The Russian invasion of Ukraine spurred international condemnation, imposition of sanctions and immediate reactions from the equity markets. As the world watches and worries, investors try to figure out what might come next.
As the situation rapidly evolves, Steve Wyett, BOK Financial® chief investment strategist, and Matt Stephani, president of Cavanal Hill Investment Management, Inc., discussed potential short- and long-term impacts.
Did market reaction to news of the invasion surprise you?
Wyett: Geopolitical events are the hardest to forecast and price within capital markets because they’re fairly binary: There is no continuum of outcomes with gradual impacts. So, the speed and scale of the market reaction wasn’t a surprise. Even though Russia and Ukraine are not huge players in the global economy, the market hates uncertainty and is understandably concerned about the potential disruption to the global energy production.
Can you quantify the impact on the energy sector?
Stephani: Russia is the third-largest producer of crude oil in the world and second-largest natural gas producer. Russia is capable of producing about 10 to 11 million barrels of oil per day—or about 10% of global oil production.
Fossil fuels are the biggest driver of the Russian economy. Any disruption in their ability to export would be disastrous to them, but also to Europe as Russia’s largest market. One-third of Europe’s natural gas and 25% of its crude imports come from Russia. Europe needs Russian fossil fuels to run its economy.
So, Germany’s announcement about Nord Stream 2 pipeline is significant?
Stephani: When Germany announced that it would halt certification of the pipeline that would bring more Russian natural gas to Europe, it was very meaningful. When certified, the pipeline could deliver 55 billion cubic meters of gas per year—or more than 50% of Germany’s annual consumption. Non-certification won’t impact current natural gas prices, but it does signal Europe’s desire to move away from reliance on Russia—something that many in the U.S. have expressed concerns about.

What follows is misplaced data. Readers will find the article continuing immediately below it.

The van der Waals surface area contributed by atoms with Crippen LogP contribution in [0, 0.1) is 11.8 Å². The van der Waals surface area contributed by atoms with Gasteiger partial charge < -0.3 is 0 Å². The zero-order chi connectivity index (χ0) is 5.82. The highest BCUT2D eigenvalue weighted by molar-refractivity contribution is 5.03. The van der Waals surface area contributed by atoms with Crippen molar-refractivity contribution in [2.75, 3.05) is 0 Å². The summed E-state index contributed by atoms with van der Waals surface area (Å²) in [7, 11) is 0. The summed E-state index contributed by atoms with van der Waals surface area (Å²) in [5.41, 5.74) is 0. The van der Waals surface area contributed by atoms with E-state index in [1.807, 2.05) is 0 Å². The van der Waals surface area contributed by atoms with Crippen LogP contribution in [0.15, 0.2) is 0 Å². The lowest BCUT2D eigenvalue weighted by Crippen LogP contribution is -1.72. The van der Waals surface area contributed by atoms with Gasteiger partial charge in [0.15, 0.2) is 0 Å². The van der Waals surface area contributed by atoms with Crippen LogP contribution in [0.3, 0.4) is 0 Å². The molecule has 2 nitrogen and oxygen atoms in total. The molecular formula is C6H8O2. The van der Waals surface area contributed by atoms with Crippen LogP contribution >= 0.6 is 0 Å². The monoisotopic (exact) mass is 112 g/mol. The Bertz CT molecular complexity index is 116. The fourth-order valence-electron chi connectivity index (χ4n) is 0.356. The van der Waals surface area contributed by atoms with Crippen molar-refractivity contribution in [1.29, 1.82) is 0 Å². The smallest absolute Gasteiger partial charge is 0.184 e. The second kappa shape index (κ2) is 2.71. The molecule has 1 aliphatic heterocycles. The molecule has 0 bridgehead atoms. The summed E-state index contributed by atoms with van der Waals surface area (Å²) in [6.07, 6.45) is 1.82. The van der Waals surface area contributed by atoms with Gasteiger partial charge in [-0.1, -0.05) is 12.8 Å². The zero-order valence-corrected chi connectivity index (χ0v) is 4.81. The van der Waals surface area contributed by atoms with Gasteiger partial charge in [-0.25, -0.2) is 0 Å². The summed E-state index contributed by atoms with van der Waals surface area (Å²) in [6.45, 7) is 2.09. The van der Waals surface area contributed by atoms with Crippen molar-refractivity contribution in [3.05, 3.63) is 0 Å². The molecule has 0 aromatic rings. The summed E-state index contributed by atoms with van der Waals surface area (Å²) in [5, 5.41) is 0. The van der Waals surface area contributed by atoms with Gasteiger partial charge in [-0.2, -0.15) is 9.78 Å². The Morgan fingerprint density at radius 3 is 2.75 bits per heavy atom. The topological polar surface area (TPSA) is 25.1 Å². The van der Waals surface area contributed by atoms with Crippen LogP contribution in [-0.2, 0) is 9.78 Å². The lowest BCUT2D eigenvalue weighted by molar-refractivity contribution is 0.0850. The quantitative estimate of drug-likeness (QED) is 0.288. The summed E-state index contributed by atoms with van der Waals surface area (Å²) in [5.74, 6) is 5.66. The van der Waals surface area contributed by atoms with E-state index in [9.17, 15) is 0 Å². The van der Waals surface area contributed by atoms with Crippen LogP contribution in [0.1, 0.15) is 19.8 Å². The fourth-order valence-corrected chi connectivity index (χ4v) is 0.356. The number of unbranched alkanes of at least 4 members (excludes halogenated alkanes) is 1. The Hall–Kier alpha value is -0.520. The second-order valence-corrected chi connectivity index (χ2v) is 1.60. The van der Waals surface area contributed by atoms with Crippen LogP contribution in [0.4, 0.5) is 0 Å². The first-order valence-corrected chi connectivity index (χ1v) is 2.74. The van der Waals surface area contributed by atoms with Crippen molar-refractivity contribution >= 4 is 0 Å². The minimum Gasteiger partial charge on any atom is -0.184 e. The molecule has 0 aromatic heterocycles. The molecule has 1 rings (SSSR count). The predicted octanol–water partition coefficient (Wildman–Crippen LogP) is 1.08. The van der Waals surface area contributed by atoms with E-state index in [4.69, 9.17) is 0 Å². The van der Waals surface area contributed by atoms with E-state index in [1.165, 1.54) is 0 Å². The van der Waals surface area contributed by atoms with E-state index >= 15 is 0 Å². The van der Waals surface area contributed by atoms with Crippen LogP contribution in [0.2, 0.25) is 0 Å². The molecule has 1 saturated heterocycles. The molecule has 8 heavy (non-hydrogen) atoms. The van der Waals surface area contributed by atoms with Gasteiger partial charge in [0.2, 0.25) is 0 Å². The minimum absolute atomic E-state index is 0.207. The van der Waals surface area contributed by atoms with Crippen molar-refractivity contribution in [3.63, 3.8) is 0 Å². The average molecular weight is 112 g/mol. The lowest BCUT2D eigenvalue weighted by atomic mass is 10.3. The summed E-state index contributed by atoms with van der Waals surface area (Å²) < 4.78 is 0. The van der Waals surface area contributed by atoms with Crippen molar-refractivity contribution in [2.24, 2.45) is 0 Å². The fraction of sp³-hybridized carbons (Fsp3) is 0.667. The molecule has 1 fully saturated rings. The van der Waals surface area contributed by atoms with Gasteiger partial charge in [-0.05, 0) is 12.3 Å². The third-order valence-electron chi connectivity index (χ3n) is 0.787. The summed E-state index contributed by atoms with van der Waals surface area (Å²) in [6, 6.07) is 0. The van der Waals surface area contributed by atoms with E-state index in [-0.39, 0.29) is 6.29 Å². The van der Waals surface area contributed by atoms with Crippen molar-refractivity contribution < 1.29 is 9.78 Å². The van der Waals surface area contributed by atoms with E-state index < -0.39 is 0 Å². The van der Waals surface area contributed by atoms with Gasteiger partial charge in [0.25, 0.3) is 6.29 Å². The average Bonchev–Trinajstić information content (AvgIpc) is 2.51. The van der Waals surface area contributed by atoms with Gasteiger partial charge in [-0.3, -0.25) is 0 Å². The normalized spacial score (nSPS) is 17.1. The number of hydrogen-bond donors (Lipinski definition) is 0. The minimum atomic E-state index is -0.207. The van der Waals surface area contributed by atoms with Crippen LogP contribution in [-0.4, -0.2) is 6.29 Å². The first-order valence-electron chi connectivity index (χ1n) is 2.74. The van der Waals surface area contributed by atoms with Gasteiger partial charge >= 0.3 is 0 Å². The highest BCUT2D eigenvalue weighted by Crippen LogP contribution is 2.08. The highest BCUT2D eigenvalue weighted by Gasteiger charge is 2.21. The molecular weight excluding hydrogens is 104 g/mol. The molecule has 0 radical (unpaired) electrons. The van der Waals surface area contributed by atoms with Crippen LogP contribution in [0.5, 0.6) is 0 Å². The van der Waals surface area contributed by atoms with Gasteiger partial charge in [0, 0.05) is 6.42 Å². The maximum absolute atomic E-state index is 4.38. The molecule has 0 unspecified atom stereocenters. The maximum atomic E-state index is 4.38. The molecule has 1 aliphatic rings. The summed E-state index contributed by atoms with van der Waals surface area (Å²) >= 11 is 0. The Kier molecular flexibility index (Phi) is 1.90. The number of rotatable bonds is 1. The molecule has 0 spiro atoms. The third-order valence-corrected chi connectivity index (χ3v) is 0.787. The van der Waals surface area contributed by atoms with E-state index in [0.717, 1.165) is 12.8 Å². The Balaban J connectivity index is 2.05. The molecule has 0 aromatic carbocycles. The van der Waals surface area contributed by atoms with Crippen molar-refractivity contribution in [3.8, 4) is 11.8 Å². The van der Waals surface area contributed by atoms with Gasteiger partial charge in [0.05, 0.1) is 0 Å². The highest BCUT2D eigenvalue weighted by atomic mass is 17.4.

How might the invasion impact energy prices?
Stephani: It’s unlikely that we’ll see a complete ban on Russian exports of oil. However, even without an all-out ban, traders may be concerned about disruption, which is one reason we saw prices move up so sharply. Higher oil prices may spur a bad deal to bring Iranian barrels back to the market, which would add significantly more volatility to oil markets.
In terms of natural gas, the timing of the invasion coming at the end of winter—when Europe uses natural gas for heating—might help to mute the near-term price impact. However, it will likely push Europe to look for more stable energy partners, increasing demand for U.S. liquid natural gas (LNG). Greater global demand would probably increase natural gas prices domestically, but it could also encourage and incentivize increased investment in LNG export facilities here at home.
What about the potential for longer-term impacts on energy?
Stephani: To quote Julius Caesar when he crossed the Rubicon in 49 BC, “the die is cast.” Russia’s aggression into Ukraine is awakening Europe to its over-reliance on Russia for its fossil fuel energy sources. In the short run, we’ll likely see higher demand—and potentially prices—for U.S. natural gas as well as an “uncertainty” premium in oil prices. In the longer term, the disruption may strengthen the resolve of Europe to explore and adopt alternative energy.
What are some of the broader economic impacts we could expect?
Wyett: Typically, geopolitical-related market sell-offs are short lived and don’t result in wholesale direction changes. We were already seeing equities come off recent highs; the market’s initial reaction to the invasion is only accelerating or exacerbating the movement already underway.
However, rising energy prices impact most parts of the U.S. economy—from production to distribution to sales. And they are a drag on consumer spending, which can lower the outlook for growth going forward.
Overall, the job for the Federal Reserve just got harder. If oil prices go higher, they may not need to raise interest rates as quickly or as much as previously thought. This could increase inflation in the short run but create a headwind to economic growth over time.
Our sense is the primary factors for the domestic equity and bond markets will be inflation, Federal Reserve monetary policy (interest rates), and the growth of the labor market. We still expect the Fed to finish their bond-buying program and begin raising rates in March.
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